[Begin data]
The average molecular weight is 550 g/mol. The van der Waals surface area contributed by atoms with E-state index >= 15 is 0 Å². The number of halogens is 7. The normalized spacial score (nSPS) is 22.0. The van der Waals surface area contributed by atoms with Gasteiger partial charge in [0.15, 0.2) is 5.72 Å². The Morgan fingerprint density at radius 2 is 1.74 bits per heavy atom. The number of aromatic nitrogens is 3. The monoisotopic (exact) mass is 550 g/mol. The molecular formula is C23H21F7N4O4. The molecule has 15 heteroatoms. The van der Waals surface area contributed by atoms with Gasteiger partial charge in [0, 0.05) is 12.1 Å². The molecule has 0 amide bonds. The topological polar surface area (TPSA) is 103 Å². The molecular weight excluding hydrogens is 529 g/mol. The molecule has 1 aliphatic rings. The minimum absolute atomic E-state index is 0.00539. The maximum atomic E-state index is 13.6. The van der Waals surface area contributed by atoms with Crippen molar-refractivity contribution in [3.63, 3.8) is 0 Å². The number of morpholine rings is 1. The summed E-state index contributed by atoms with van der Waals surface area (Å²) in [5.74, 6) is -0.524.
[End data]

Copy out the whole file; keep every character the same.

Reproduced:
The average molecular weight is 550 g/mol. The van der Waals surface area contributed by atoms with E-state index >= 15 is 0 Å². The number of halogens is 7. The normalized spacial score (nSPS) is 22.0. The van der Waals surface area contributed by atoms with Gasteiger partial charge in [0.15, 0.2) is 5.72 Å². The Morgan fingerprint density at radius 2 is 1.74 bits per heavy atom. The number of aromatic nitrogens is 3. The monoisotopic (exact) mass is 550 g/mol. The molecular formula is C23H21F7N4O4. The molecule has 15 heteroatoms. The van der Waals surface area contributed by atoms with Gasteiger partial charge in [0, 0.05) is 12.1 Å². The molecule has 0 amide bonds. The topological polar surface area (TPSA) is 103 Å². The molecular weight excluding hydrogens is 529 g/mol. The molecule has 1 aliphatic rings. The minimum absolute atomic E-state index is 0.00539. The maximum atomic E-state index is 13.6. The van der Waals surface area contributed by atoms with Crippen molar-refractivity contribution in [3.63, 3.8) is 0 Å². The number of morpholine rings is 1. The summed E-state index contributed by atoms with van der Waals surface area (Å²) in [5.74, 6) is -0.524.